During the fall of 1970 the chairman of the philosophy department recommended that the plaintiff's contract be renewed for the academic year 1971-72, but on November 5, 1970, the plaintiff applied for a leave of absence without pay to complete his doctoral thesis. Plaintiff's application was supported by the chairman and members of the philosophy department and by the personnel committee of the School of Humanities. The Dean of the School of Humanities, however, recommended that plaintiff's contract not be renewed and that the leave of absence without pay not be granted. On November 25, 1970, plaintiff was notified that his contract would not be renewed; this letter did not explain the reason or reasons for plaintiff's non-retention. Plaintiff subsequently requested the college president and the dean to set forth the reason for his non-retention, but it appears that plaintiff received no written explanation in response to his requests.

Plaintiff engaged in a grievance proceeding from May 17 through June 7, 1971, pursuant to Executive Order 112[3] promulgated by the Chancellor but plaintiff's grievance was denied by the grievance panel as was his appeal to the Chancellor's office.

 
II. MOTION TO DISMISS

Defendants' motion to dismiss rests in substance and effect on three independent contentions: (1) that plaintiff's claim is essentially a claim for state administrative mandamus; that abstention is proper, and that therefore, this court has no jurisdiction; (2) that plaintiff is barred by laches; and (3) that plaintiff fails to state a claim upon which relief can be granted.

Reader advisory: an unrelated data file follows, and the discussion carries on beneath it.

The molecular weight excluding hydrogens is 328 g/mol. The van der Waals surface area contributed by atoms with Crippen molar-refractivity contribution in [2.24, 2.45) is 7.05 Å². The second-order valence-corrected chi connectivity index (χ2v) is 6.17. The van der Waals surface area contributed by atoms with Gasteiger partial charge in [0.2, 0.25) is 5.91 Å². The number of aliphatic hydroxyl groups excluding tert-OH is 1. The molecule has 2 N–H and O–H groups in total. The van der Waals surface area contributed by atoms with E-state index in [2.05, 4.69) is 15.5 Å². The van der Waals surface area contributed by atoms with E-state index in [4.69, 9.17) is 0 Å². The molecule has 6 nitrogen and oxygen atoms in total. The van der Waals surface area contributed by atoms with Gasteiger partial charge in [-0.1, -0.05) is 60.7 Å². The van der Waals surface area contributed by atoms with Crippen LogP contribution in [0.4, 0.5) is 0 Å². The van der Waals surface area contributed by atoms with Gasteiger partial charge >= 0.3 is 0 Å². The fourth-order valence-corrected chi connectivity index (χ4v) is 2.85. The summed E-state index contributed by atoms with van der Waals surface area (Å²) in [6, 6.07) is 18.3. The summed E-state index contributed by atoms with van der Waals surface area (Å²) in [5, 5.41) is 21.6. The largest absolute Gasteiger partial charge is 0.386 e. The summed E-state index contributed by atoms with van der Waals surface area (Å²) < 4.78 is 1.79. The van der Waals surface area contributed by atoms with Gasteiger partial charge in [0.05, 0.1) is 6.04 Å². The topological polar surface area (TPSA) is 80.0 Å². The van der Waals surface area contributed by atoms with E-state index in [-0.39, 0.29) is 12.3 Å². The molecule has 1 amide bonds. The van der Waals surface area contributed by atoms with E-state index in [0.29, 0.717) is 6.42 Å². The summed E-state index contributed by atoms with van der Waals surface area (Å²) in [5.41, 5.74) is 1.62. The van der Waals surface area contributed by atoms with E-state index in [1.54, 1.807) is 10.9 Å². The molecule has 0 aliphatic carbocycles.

Defendants base their motion on the affidavit of C. Mansel Keene, Vice-Chancellor of the California State University and Colleges, the pleadings, papers and memoranda on file, and Rule 12(b) of the Federal Rules of Civil Procedure.

 
A. Abstention

Plaintiff claims he was non-retained by the State University at Fresno in violation of his civil rights guaranteed by the First, Fifth and Fourteenth Amendments. While plaintiff's complaint incorporates issues of state law, particularly the appropriate scope of the California Administrative Code, Title Five, Article 7, defendants fail to show that these issues of state law predominate *220 or that special circumstances exist which would require deferring to local resolution of these issues. Abstention by this court is unwarranted and this court's jurisdiction is affirmed under the Civil Rights Act, 42 U.S.C. Sec. 1983. Baggett v. Bullitt, 377 U.S. 360, 84 S. Ct. 1316, 12 L. Ed. 2d 377 (1964); Propper v. Clark, 337 U.S. 472, 490, 69 S. Ct. 1333, 93 L. Ed. 1480 (1949).

 
B. Laches

Defendants contend that plaintiff's delay of nearly two years from the exhaustion of his administrative remedies until his motion for summary judgment and/or a permanent injunction constitutes laches, and therefore, plaintiff's claim should be barred by Rule 12(b) of the Federal Rules of Civil Procedure.